For the last four decades, Peter Scolari has been a steady presence on the small screen as the instantly likable star of Newhart, Bosom Buddies, Goodtime Girls and tons more, but it wasn’t until 2003 that the Emmy winner gave Broadway a shot—and it’s a good thing he did! Scolari has spent the last three years treading the boards in Magic/Bird, Lucky Guy (with his Bosom Buddies co-star Tom Hanks) and now, Bronx Bombers, a love letter to the legendary New York Yankees. Scolari, a born and bred Yankees fan, chatted with Broadway.com about the “daunting” task of embodying baseball legend Yogi Berra, sharing the stage with his real-life wife Tracy Shayne and representing all the worried dads out there in HBO’s Girls.
This is your third Broadway season in a row—you must like it here!
Broadway has been very kind to me these last couple of years, and I’ve been equally lucky to be working on Girls in the same town. Nothing’s hipper than leaving the set of Girls in Brooklyn and having a teamster drop you off at your Broadway show. Aren’t I just a little diva darling?
Did playing Red Auerbach in Eric Simonson's basketball play Magic/Bird play a part in getting the role of Yogi?
There was certainly a connection, but I don't think [the producers] transited with me from Magic/Bird to Bronx Bombers because they thought I would do well in a sports play [laughs]. They did feel there was a connection to Red and Yogi—an iconic sports figure, but somebody who was, in the case of Yogi, profoundly kind, whereas Red was irascible, but softened throughout the course of the play. They called me a year ago and talked to me about playing Yogi on Broadway and I told them they were outright crazy, but I agreed to do a reading. I ended up being unavailable for the off-Broadway production, doing Lucky Guy and another play off-Broadway, but I became a believer in Bronx Bombers when I sat down with Eric a short six weeks ago. I said, “All right, I’ll give it a try.”
How did you work to create Yogi’s distinct way of speaking and walking?
The first thing you have to get when you play somebody iconic is you have to get lucky. More than anything else, you have to make a leap of faith and know that somewhere the net will appear and you’ll find your way. Yogi is so soft-spoken that you would never hear him in a theater beyond five rows of an audience, so I’ve created an artistic licensed version of Yogi that I can embrace, where I feel my authenticity is really at stake is in finding the heart and soul of the man. Meeting him during the World Series cemented it for me. He entered my soul he looked right through me. I knew then that I had a chance to do right by him.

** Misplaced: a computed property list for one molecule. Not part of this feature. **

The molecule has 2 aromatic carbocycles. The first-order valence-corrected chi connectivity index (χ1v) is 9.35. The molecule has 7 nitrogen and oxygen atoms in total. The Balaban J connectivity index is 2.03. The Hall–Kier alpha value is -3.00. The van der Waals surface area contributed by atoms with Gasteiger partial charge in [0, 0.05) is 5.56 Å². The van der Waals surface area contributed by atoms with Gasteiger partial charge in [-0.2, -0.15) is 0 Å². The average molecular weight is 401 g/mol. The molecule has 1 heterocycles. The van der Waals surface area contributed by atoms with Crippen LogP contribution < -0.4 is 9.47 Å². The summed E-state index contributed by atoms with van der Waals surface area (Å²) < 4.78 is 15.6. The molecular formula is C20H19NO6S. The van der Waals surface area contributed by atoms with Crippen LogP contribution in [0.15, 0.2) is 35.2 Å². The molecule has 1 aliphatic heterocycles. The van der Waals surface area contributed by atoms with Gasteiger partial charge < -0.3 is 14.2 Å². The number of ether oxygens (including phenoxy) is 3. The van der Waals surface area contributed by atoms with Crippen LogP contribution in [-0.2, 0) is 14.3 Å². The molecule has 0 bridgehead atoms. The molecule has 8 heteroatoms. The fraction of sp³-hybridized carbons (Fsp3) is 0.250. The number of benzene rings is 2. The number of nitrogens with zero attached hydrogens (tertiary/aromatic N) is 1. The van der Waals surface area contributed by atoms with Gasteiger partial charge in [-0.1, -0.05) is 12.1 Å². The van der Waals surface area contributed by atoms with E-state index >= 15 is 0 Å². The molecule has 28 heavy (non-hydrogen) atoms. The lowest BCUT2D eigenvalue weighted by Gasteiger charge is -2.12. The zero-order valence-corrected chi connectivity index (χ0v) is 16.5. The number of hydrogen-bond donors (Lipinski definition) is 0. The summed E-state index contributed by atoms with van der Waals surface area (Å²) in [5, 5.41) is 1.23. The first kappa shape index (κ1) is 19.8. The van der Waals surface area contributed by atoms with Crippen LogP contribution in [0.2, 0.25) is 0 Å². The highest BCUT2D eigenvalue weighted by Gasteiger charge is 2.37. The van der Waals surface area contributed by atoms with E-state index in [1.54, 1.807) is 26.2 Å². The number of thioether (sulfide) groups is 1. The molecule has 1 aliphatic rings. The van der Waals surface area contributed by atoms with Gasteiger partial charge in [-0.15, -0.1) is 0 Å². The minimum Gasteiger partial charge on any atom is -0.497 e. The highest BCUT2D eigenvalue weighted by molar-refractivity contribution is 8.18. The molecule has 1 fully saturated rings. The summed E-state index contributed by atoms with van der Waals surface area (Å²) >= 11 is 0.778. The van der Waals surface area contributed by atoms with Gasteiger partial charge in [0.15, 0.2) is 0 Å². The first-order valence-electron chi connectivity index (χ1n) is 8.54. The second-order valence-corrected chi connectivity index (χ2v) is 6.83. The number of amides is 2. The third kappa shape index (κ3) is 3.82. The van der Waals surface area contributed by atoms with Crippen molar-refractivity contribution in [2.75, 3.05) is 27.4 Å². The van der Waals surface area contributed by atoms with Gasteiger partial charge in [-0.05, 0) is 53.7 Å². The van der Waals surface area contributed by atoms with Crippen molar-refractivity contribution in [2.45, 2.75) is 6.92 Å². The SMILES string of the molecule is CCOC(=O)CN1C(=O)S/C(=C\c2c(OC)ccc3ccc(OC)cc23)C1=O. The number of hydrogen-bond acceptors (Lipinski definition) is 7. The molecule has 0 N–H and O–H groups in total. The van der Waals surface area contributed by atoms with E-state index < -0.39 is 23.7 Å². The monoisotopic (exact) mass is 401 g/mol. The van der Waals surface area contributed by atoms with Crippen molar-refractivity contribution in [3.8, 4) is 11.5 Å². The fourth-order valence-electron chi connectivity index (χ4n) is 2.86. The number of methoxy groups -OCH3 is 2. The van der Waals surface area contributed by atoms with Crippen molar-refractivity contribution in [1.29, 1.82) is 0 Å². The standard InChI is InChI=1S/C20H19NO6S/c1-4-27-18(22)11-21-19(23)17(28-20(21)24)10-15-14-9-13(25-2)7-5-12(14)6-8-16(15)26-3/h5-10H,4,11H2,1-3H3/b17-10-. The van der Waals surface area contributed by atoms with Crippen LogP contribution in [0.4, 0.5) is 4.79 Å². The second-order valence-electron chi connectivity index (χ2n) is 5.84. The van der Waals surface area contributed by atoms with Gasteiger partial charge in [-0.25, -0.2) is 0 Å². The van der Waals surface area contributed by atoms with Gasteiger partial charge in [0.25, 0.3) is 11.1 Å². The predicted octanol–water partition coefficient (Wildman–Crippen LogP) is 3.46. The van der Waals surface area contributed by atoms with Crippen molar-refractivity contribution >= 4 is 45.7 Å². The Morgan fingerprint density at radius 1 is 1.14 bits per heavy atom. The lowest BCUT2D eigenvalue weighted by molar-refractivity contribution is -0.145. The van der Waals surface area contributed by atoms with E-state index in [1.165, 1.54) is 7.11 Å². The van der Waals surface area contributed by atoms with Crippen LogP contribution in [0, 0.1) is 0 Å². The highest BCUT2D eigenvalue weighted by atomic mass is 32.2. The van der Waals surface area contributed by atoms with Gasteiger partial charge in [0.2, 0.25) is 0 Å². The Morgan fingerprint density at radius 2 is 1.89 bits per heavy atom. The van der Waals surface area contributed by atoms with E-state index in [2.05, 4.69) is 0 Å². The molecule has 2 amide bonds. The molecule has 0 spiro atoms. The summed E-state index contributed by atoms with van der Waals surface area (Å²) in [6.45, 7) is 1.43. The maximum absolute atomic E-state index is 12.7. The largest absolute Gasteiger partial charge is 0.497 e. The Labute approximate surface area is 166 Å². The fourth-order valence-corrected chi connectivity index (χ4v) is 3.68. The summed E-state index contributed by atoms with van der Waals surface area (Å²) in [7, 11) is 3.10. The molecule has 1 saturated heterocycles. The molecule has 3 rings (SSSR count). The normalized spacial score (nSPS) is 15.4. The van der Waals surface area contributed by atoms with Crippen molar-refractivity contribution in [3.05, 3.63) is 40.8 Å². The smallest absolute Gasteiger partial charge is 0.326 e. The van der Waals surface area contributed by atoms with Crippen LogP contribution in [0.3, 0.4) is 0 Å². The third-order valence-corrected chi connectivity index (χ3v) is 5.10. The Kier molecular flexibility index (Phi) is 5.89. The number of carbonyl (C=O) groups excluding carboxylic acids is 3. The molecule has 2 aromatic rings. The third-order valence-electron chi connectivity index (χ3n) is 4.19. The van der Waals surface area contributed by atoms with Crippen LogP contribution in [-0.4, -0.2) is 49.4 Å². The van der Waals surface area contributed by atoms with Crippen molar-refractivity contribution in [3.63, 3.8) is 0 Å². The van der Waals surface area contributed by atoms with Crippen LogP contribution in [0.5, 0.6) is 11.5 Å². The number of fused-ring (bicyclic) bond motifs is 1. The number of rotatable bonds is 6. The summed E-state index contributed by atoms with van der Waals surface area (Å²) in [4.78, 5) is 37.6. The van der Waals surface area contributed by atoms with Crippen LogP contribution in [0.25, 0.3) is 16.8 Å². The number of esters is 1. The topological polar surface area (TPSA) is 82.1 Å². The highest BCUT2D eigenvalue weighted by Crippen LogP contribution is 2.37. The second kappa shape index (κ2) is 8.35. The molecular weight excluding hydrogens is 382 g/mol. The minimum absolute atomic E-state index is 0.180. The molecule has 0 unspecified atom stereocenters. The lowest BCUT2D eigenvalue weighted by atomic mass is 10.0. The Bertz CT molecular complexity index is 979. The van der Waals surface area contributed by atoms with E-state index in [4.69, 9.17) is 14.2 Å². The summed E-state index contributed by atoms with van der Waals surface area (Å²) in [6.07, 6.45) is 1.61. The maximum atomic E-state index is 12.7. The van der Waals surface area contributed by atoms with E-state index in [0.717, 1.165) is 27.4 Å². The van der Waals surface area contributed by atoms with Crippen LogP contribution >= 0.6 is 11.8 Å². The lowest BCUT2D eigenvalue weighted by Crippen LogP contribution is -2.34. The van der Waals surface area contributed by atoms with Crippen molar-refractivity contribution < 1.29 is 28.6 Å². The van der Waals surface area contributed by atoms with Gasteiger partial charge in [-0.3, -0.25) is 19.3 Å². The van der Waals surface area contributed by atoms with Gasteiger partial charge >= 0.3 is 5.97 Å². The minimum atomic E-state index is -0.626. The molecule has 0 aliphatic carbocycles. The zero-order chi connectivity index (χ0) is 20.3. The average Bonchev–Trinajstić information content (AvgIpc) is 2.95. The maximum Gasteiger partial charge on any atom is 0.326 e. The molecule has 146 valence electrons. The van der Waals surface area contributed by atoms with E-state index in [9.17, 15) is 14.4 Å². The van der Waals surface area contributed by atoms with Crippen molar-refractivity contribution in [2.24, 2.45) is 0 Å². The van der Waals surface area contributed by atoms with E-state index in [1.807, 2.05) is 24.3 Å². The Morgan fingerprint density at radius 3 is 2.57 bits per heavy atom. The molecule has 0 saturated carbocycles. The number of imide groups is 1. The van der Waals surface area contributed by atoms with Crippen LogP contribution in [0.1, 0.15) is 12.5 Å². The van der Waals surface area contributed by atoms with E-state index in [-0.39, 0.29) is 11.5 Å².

Is it intimidating to think Yogi might be sitting in the audience one night?
I’m too old to be intimidated—I’ve been doing this for 39 years. So in my own way, I’m an old timer too. I’ve played some iconic characters, but they were not alive and around to come and see it. I just want it to mean as much to Yogi as it possibly can. So it’s daunting. Here I am, bragging about it not being intimidating, but as we talk about it, does get to be, just a little bit [laughs].
You and your wife Tracy are performing onstage together for the first time. How has the work-life balance been so far?
Well, she sleeps better than I do, and I envy her that. It’s wonderful for us though, because we really enjoy each other’s company. We’re together 24/7, and to be mutually challenged is wonderful.
She makes a very dangerous-looking entrance, does that moment scare you?
Yes, it does. She comes out of the sky—she’s 25 feet above the stage and nobody knows she’s up there. It took a lot of courage on her part and the support of the cast. She’s just killing it. She’s excelling in every way, as a power of example and as a team player and as an actress and a partner. I’m just crazy for her.
You got married during Lucky Guy and Tom Hanks made a toast that moved you to tears—do you consider him a friend ‘til the end?
Tommy is not a sentimental guy, that’s not his operating system. He’s funny and he’s loose and he’s got an incredible work ethic, but as a friend he’s a little close to the vest. He’s a family man and I’m the same way. So I was sort of caught off-guard by what he had to say at our wedding party. I probably will not recover from it anytime soon. It wasn’t out of character, it was just out of rhythm.
You gave a moving interview to Oprah: Where Are They Now about your struggles with bipolar disorder and drug addiction—what was it like pouring your heart out?
I didn’t like it. I would probably do the same thing all over again because I knew what I was walking into. But it’s hard stuff, to put yourself out there. I thought it was time to trust somebody in that situation, and it seemed timely, with things that are in my family, and my kids, my divorces and my, you know, issues. I haven’t seen the piece, I probably never will see it. I don’t like to talk about myself very much, but I didn’t want to give in to my shyness or my reticence to talk about things. I didn’t want to give in to that, so I did it.
In its third season, Girls is getting as much attention as ever—what’s your take on the show?
One of the major demographic shares of people who watch Girls are men in their fifties. Fathers watch it, maybe trying to figure out how to keep up with their 20-something daughters. Lena [Dunham]’s not making this stuff up. It’s a really blemished, truthful and sometimes very disturbing universe where these girls frolic. As a father in the universe—I have a daughter, and sons who are Lena’s age—the old fuddy-duddy that has some apartment rented in my head says, “I don’t want to see this, I don’t like this, I’m not happy about this.” And then the artist wakes up the next morning and says, “I’m so glad she made a show.”
See Scolari in Bronx Bombers, opening February 6 at Circle in the Square Theatre.